Mother’s Day for me is a day filled with mixed emotions because the child I am mothering is a foster child.
As a result, there are countless little ways in which I am constantly reminded that I am not her real mother. I can't take her to get her hair cut or take her overnight across city lines without permission. I have to answer monthly to caseworkers armed with checklists and paperwork referring to me not as a parent but as a “resource provider”. I can't share her photos and videos on social media because I'm told her story isn't mine to share. But the most painful reminders of all are the many questions I have to field from people, questions most mothers never have to answer such as, "Isn't it going to be so hard to let her go?"
So understandably, when I heard what my church was planning to do for Mother’s day, I wanted to participate but also felt a bit guilty for doing so. Would I be allowed to take advantage of the free pictures, flowers, and cupcakes? Would anyone call me out or judge me for being “just a foster mom”? Some of my family and friends had been supportive and even sent me mother’s day cards and included me on Facebook shout outs to all the moms out there. But others felt the need to put the word mom in quotes when referring to me, redrawing a line of demarcation between those moms who have a bond of biology with their children and those “moms” (like me) who don’t.
Others reminded me that I should consider myself a mom based on all the mom-like tasks I perform. And while, yes, I have made bottles and changed diapers bleary eyed at two in the morning, somehow a performance based definition of motherhood still lacked something. And then, in the middle of the night as I was just starting to fall asleep, the real question at the heart of my dilemma hit me:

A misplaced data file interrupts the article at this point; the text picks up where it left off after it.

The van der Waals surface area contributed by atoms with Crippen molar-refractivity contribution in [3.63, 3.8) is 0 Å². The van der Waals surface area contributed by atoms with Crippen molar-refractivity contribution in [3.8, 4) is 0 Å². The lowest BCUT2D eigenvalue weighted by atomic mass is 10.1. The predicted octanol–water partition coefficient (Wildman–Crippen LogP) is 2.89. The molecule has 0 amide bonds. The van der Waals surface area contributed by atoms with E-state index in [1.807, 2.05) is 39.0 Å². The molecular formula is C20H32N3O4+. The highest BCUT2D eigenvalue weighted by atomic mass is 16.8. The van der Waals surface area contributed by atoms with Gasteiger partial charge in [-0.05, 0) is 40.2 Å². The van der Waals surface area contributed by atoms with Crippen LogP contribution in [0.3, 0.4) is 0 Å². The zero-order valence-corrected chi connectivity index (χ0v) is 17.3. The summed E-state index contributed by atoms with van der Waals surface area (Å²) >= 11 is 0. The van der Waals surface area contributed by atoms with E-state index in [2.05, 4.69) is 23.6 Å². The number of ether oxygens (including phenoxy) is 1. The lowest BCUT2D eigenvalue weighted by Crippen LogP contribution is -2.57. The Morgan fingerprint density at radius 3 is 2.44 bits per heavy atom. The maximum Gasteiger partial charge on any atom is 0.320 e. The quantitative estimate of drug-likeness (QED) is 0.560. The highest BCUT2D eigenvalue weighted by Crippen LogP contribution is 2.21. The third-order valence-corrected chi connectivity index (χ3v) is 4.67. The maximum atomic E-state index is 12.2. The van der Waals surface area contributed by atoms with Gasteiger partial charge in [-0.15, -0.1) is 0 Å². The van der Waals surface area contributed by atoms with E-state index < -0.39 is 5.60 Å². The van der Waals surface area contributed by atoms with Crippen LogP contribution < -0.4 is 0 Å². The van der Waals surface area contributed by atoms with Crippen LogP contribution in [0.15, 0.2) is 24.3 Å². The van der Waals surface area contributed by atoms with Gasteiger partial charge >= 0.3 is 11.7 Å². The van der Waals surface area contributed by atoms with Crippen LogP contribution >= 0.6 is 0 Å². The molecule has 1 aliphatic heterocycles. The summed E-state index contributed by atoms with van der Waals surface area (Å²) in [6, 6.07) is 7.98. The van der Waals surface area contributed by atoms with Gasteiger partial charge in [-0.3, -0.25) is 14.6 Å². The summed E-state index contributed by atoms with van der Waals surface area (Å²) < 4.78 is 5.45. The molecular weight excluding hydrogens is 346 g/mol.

Does God think I am a mother?
I don’t know why this question mattered so much or why it had stayed hidden so long. I thought I had already considered a lot of the complicated emotions that go along with this journey, but I had never examined whether or not Scripture had any role models for me. And then I came across John 19:25-27 and found the example I needed.
Jesus, while on the cross, tells his mother that the disciple John will now be her son, then tells John that Mary is now his mother. In this single act, Jesus redefines what it means to be a family. He assigns Mary to be John’s mother, despite the fact that John was a grown man and still had his own birth mother, Salome, who was also standing right there at the foot of the cross. And Jesus did not choose one of his own younger biological brothers to take care of his mother, which would have made more sense from the world’s point of view.
Earlier in Matthew 12:46 Jesus says, “For whoever does the will of my Father in heaven is my brother and sister and mother." Jesus defines family as those who share a spiritual bond, not shared DNA or last names. When I say yes to caring for a child placed in my home, for however long that might be, I am participating in the divine will outlined in James 1:27. And that’s what makes me a mother. Not DHS terminology, comments on Facebook, the number of diapers changed, or the fact that I may lose the child that today calls me mama. If I let the world dictate my identity, I will live in hesitation and fear as I attempt to navigate the unstable world that is fostering. But if my identity remains rooted in who God says I am, I can love with confidence.
I wonder if John ever had someone ask him, “Yeah, but is Mary your real mom?” If so, I hope his answer was a simple, “Yes.”
Written by Rebecca Clemens